Perhaps even more than its proponents intended, the shopping mall evolved into an important social center. Its draw stemmed not so much from special events as from the fact that probably no other place on the metropolitan periphery was so conducive to interaction among numerous groups of people. Adolescents found the mall to be an incomparable place to sample the goods advertising so aggressively portrayed, but also to see and be seen by their peers. Parents tended to regard the mall as a safe haven for offspring too restless to stay at home. Elderly men and women also found the mall an agreeable place to rendezvous with friends and to make new acquaintances without spending much money or making advanced commitments. Many ages in between still came to the mall primarily to shop but found the scene appealing. Aside from sports arenas, houses of worship, and amusement parks, the shopping mall became one of the few places where sizable numbers of people congregated on a regular basis. Unlike those other places, going to the mall required neither an admission fee nor participation in a prescribed ritual. The mall offered complete freedom —to socialize or remain anonymous, to indulge or abstain, to circulate extensively or proceed to a single destination.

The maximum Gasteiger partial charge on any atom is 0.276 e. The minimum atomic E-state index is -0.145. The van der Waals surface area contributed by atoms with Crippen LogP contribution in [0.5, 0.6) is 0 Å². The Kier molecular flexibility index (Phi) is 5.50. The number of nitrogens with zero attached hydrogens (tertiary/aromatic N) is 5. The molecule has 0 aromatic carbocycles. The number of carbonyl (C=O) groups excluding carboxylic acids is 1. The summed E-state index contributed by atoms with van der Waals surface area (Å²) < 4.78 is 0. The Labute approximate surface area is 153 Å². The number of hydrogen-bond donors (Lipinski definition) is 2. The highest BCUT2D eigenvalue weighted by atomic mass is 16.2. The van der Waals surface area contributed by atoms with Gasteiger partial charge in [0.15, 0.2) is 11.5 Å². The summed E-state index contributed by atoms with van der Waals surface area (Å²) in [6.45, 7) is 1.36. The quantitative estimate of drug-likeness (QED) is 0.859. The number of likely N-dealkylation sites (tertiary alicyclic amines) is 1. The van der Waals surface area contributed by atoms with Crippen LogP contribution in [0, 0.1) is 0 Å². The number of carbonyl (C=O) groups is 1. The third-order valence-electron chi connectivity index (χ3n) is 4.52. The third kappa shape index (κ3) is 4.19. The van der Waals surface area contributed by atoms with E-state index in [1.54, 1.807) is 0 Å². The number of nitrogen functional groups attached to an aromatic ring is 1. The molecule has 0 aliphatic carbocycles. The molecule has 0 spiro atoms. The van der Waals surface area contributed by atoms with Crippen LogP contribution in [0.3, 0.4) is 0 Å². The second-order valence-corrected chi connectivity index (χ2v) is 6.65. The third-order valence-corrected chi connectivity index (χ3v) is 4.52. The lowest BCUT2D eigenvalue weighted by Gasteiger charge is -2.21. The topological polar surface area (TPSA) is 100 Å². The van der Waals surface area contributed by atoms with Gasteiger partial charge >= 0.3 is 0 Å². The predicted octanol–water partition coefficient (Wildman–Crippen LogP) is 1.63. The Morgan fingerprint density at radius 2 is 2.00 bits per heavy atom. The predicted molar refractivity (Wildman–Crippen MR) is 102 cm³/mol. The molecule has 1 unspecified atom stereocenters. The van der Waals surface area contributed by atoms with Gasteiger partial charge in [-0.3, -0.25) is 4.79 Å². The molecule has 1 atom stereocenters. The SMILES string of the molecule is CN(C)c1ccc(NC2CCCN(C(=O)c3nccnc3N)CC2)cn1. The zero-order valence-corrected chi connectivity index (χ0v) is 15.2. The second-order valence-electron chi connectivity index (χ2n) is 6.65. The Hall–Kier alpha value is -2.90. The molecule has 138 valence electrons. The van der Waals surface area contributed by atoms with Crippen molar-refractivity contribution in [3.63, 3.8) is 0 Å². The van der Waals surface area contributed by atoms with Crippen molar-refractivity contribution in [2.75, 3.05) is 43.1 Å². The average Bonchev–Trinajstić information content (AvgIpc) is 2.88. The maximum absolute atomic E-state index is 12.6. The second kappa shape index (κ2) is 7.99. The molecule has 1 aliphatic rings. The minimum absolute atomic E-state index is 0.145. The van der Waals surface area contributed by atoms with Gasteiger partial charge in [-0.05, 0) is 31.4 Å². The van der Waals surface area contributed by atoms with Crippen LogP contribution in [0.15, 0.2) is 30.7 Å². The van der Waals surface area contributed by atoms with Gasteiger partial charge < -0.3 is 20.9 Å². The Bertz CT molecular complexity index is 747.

From a management perspective, the mall as a social center was normally conducive to greater sales, but it could also be a source of conflict. Demonstrations, solicitations, and disorderly activities of all kinds have always been cast as unacceptable behavior. Mall owners see their premises much like a store, in which the scope of acceptable conduct is quite limited. Others have countered, with some concurrence from the courts, that the mall is in effect a public place and that legitimate forms of expression not related to business are warranted. But irrespective of legality, the mall has never become an important staging ground for public events or public disruptions. The mall's enduring appeal is as a place for unstructured human interaction—in the purchase of goods and in the pursuit of socializing. In the modern consumer world, both are mutually reinforcing forms of recreation and leisure.